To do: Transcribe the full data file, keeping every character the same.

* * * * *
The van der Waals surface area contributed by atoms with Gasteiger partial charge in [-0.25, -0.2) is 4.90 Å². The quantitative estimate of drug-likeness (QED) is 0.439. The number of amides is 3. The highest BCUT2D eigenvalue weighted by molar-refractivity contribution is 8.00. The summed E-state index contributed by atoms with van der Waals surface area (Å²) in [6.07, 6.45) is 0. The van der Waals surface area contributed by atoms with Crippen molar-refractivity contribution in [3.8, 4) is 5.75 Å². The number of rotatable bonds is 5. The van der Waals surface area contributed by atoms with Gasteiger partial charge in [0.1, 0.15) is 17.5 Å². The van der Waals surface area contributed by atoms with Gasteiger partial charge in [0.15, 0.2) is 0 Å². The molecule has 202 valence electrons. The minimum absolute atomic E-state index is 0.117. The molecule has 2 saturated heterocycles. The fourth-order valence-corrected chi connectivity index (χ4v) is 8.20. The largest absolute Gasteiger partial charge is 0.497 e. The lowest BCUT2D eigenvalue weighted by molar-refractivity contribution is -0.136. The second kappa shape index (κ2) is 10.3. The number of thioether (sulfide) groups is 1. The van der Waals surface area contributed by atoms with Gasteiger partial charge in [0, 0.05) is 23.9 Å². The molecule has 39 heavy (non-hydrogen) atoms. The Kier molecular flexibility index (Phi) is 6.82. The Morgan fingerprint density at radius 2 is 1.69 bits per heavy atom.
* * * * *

The van der Waals surface area contributed by atoms with Gasteiger partial charge in [-0.25, -0.2) is 4.90 Å². The quantitative estimate of drug-likeness (QED) is 0.439. The number of amides is 3. The highest BCUT2D eigenvalue weighted by molar-refractivity contribution is 8.00. The summed E-state index contributed by atoms with van der Waals surface area (Å²) in [6.07, 6.45) is 0. The van der Waals surface area contributed by atoms with Crippen molar-refractivity contribution in [3.8, 4) is 5.75 Å². The number of rotatable bonds is 5. The van der Waals surface area contributed by atoms with Gasteiger partial charge in [0.1, 0.15) is 17.5 Å². The van der Waals surface area contributed by atoms with Gasteiger partial charge in [0.15, 0.2) is 0 Å². The molecule has 202 valence electrons. The minimum absolute atomic E-state index is 0.117. The molecule has 2 saturated heterocycles. The fourth-order valence-corrected chi connectivity index (χ4v) is 8.20. The largest absolute Gasteiger partial charge is 0.497 e. The lowest BCUT2D eigenvalue weighted by molar-refractivity contribution is -0.136. The second kappa shape index (κ2) is 10.3. The number of thioether (sulfide) groups is 1. The van der Waals surface area contributed by atoms with Gasteiger partial charge in [0, 0.05) is 23.9 Å². The molecule has 39 heavy (non-hydrogen) atoms. The Kier molecular flexibility index (Phi) is 6.82. The Morgan fingerprint density at radius 2 is 1.69 bits per heavy atom.